UMaine collaborates to create standards for volcanic tephra collection, measurements and reporting
The scientific community now has a standard set of protocols for collecting data about volcanic ash known as tephra, thanks to an international team of researchers from the U.S. Geological Survey, the University of Maine and various institutions across the country.
Tephra is any airborne material produced by an explosive volcanic eruption that plays an essential role in understanding past volcanism and its impact on climate and the environment. Tephra deposits also provide spatially widespread, high-resolution time-stratigraphic markers across a range of sedimentary settings and thus are used in numerous disciplines, from climate science to archaeology.
However, the study of tephra deposits is challenged by a lack of standardization that inhibits data integration across geographic regions and disciplines.
In a study published in July 2022 in the journal Nature Scientific Data, researchers designed a framework for tephra data gathering and reporting to guide future investigators. Andrei Kurbatov, co-author of the study and associate professor at the Climate Change Institute and the School of Earth and Climate Sciences, said that the team was inspired by the work of geologists George Patrick Leonard Walker and Ron Croasdale, whose tephra dataset published in 1971 is still usable today because of its comprehensive nature.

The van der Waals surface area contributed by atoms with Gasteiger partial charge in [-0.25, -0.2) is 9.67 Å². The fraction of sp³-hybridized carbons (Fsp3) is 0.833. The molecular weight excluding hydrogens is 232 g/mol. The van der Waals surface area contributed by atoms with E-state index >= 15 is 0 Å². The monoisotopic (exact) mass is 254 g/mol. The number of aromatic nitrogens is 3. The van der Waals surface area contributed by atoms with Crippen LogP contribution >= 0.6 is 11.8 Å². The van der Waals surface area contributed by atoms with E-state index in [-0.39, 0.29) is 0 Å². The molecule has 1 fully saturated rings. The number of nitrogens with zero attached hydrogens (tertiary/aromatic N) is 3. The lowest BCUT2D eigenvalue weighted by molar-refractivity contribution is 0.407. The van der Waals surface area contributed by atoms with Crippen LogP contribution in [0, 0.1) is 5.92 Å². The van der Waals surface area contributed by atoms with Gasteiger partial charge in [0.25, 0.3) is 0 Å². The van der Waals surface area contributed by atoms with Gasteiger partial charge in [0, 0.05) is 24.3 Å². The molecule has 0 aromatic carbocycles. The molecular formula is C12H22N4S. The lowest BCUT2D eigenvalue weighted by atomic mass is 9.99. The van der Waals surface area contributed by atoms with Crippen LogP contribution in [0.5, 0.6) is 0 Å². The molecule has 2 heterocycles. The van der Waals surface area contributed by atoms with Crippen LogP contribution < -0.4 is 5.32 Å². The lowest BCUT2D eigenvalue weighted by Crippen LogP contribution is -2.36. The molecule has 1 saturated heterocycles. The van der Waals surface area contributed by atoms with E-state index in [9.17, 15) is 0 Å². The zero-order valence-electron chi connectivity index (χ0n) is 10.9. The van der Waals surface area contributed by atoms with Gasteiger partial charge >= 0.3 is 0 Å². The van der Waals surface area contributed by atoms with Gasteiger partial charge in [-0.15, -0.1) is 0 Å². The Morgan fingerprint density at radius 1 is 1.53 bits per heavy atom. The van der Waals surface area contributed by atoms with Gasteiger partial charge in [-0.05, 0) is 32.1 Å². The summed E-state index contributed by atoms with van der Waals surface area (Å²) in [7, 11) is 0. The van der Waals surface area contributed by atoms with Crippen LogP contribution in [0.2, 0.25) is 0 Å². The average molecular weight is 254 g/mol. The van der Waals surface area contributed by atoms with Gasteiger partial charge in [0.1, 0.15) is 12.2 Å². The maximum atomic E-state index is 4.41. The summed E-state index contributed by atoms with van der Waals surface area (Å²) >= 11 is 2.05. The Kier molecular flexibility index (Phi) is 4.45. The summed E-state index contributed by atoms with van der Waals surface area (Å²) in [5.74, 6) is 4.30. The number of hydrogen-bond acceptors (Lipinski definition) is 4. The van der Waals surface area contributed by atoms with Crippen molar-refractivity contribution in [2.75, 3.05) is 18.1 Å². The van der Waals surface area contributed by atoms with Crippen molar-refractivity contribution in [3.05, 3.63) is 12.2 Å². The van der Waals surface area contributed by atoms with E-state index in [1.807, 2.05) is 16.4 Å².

The researchers developed six workbooks, which together comprise the best-practice recommendations. The workbooks are carefully constructed to ensure collection of at least the most essential data as well as to outlining optimal, ideal or best-practice data collection. Each workbook targets a different research area, from collecting and documenting data and samples in the field, to processing and preparing samples for multiple types of laboratory analysis and reporting the data, methods and results.
Kristi Wallace, first author of the study and U.S. Geological Survey geologist, says the team was motivated to establish these standards “at the bequest of the global tephra community who needs a solution for making tephra data interoperable amongst the myriad of research disciplines who collect tephra as part of their work.”
No single dataset is expected to incorporate all the best-practice recommendations because of the varied nature of real-world tephra studies, but the standardized framework aims to promote consistent documentation and archiving while fostering interdisciplinary communication and effectiveness of data sharing.
“We hope that new guidelines and data sharing approaches will foster a future generation of research that needs access to global and properly documented tephra data,” Kurbatov says.
Contact: Sam Schipani, firstname.lastname@example.org